Among front line soldiers, Houlihan argues that Catholic religion served them better than has often been assumed, in light of the prominent modernist literature of authors like Jaroslav Hašek, Robert Graves or Erich Maria Remarque. Rather, Catholicism was surprisingly resilient in modern conflict, as ordinary soldiers coped with their circumstances by means of a mix of transnational Church institutions, sacramental practices, correspondence with home, superstition (including amulets, talismans, and letters of protection), and popular piety focused on saintly and Marian intercession.

On “the unquiet homefront,” Catholic women and children both suffered and benefitted from the war. Wartime disrupted traditional gender roles. Though public roles for women included war relief, nursing, and industry increased markedly, Houlihan argues that Catholic women in rural Central Europe tended to embrace more conservative, traditional roles. Just as the Virgin Mary was a powerful symbol for frontline soldiers, so too was Mary was a powerful symbol for Catholic women, either in her virginity or her motherhood. Above all, the home front was a nostalgic ideal of piety and peace. Family networks provided comfort—both for soldiers at the front and their wives and family members left at home. And although the First World War opened up new public opportunities for women, Houlihan finds that most rural Catholic women remained focused on local and domestic concerns and traditional religious practices.

Stepping back from the history of everyday religion, Houlihan argues that the Holy See remained fairly impartial during the early years of the war, “nearly bankrupting itself through its devotion to its caritas network of care, especially for POWs, displaced persons, and children” (188). Pope Benedict XV forecast a bloody, brutal war, but argued that the bonds of common humanity and the institutions of the Roman Catholic Church could serve as a force for peace and unity. To that end, his Papal Peace Note of August 1917 called upon the belligerents to embrace peace and civilization. Benedict also oversaw a major revision of Canon Law (1917) designed to strengthen papal power and reinvigorate the Church. Lastly—and here Houlihan returns to his ordinary Catholics—Benedict was important as a symbol. Indeed, many ordinary Catholics wrote to him, hoping he could personally intervene on their behalf or bring peace and reconciliation to a war-torn world.

In his final chapter, Houlihan carries his examination of German and Austro-Hungarian Catholicism into the postwar era, arguing that traditional religious imagery helped Europeans make sense of the war. Themes of collective sacrifice, deference to authority, and universal suffering, grief, and consolation were manifest in monuments and commemorative services, as they had been in the Mass in Time of War. Clergy played an important pastoral role in comforting families of fallen soldiers, just as relics, votive tablets, and other physical objects of memorialization honoured the war dead.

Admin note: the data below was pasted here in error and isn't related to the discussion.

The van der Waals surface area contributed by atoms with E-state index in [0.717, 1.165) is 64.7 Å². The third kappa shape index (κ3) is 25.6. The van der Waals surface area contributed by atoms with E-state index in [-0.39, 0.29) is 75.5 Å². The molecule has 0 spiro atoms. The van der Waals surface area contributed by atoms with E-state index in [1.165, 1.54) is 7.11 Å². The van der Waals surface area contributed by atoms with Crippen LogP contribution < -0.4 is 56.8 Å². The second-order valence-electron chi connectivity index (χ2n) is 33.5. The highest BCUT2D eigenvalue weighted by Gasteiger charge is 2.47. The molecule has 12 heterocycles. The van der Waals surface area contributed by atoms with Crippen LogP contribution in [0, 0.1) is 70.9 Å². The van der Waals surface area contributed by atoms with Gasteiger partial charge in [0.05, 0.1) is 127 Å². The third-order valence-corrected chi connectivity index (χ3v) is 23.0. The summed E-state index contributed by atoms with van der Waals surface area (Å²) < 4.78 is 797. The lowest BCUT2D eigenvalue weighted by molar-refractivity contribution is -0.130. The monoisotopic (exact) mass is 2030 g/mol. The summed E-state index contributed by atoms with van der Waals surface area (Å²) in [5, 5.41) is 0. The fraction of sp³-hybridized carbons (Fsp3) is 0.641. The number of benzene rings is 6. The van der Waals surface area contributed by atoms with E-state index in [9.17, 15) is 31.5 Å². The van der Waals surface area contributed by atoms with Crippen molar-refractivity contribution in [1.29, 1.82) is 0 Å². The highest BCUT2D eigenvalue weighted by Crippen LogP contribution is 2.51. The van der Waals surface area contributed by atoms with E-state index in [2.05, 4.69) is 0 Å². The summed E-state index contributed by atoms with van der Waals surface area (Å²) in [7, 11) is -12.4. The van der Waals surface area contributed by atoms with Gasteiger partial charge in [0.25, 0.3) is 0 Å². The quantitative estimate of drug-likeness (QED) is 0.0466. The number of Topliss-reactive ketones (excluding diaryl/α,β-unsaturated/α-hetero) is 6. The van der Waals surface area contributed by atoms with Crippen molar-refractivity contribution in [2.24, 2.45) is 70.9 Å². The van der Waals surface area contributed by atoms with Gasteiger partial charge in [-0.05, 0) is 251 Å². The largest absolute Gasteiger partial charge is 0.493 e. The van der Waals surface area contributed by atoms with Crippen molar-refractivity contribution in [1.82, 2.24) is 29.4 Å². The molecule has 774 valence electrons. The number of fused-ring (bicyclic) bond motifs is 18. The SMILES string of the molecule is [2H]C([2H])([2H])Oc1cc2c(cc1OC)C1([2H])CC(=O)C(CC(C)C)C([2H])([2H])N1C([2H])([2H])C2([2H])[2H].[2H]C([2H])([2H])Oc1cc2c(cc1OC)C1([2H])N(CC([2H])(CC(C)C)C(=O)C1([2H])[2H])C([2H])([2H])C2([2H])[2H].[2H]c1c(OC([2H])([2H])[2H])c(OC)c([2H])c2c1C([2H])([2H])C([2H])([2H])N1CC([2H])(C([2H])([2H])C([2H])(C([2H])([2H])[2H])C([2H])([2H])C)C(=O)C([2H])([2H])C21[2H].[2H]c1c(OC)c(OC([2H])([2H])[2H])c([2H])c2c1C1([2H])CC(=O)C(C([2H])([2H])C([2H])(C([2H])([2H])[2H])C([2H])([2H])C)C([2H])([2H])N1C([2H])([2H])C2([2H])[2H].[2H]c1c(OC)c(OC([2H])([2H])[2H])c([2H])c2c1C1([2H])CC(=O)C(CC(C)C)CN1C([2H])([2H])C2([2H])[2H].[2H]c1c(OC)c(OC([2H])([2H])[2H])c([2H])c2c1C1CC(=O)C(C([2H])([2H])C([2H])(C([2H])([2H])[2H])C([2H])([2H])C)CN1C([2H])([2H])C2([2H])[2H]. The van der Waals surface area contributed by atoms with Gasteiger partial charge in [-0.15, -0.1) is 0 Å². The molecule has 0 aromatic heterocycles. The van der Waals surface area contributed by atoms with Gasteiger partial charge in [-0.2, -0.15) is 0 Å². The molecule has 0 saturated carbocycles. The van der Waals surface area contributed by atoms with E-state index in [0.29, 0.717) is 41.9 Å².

As wide-ranging and as steeped in the secondary literature as Houlihan’s book is, it suffers from a significant lack of primary source evidence. The author acknowledges this in his preface, noting how hard it is to find archival traces of “prayers, fears, and suffering.” As a result, he asserts that his book “is a religious history that gives an impressionistic portrait” (15). It is of course true that this kind of source material is hard to come by, which is why studies of the interior lives of ordinary people are so often local or micro-historical in nature. Repeatedly, Houlihan makes large generalizations based on scant evidence, as in the case of his assertion that Catholics were worried about the impact of the outbreak of war on the coming harvest. This stands to reason, but the statement, “To many Catholics, war was another cyclical plague, redolent of the sinful human condition; it was not cause for celebration” is supported only by one memoir from a Lower Austrian domestic servant and three secondary sources (48). To give another example, a single diary from an Austrian soldier provides the supporting evidence for the conclusion that “soldiers who had to experience the daily horrors of battle often used their faith to cope” (70). Similarly, a single photo of a church service in Weimar Germany along with two references to secondary sources serves to counter the prevailing historiographical view of declining public piety after the First World War (260-261). And no explanation is provided for why a case study of Tyrol would serve to explain the relationship between military chaplains and soldiers throughout Germany and Austria-Hungary (81-82). In sum, while there is little reason to doubt that traditional Catholic religious practices persisted in rural Central Europe during and after the war, Houlihan’s wide-ranging study of this topic makes overly large claims which rest on overly thin evidentiary foundations. Simply put, it is impossible to discern whether or not the phenomena he describes are generally true for early twentieth century Catholicism in Germany and Austria-Hungary, since the his source material is drawn unsystematically from a wide array of regions and positions within Catholicism. He would be far more successful building his case through a series of studies like his useful regional analysis of German military chaplains in occupied France (Houlihan, Patrick J. “Local Catholicism as Transnational War Experience: Everyday Religious Practice in Occupied Northern France, 1914–1918.” Central European History 45, no. 2 (June 2012): 233–67), where his mastery of the secondary literature is combined with a solid and representative collection of evidence.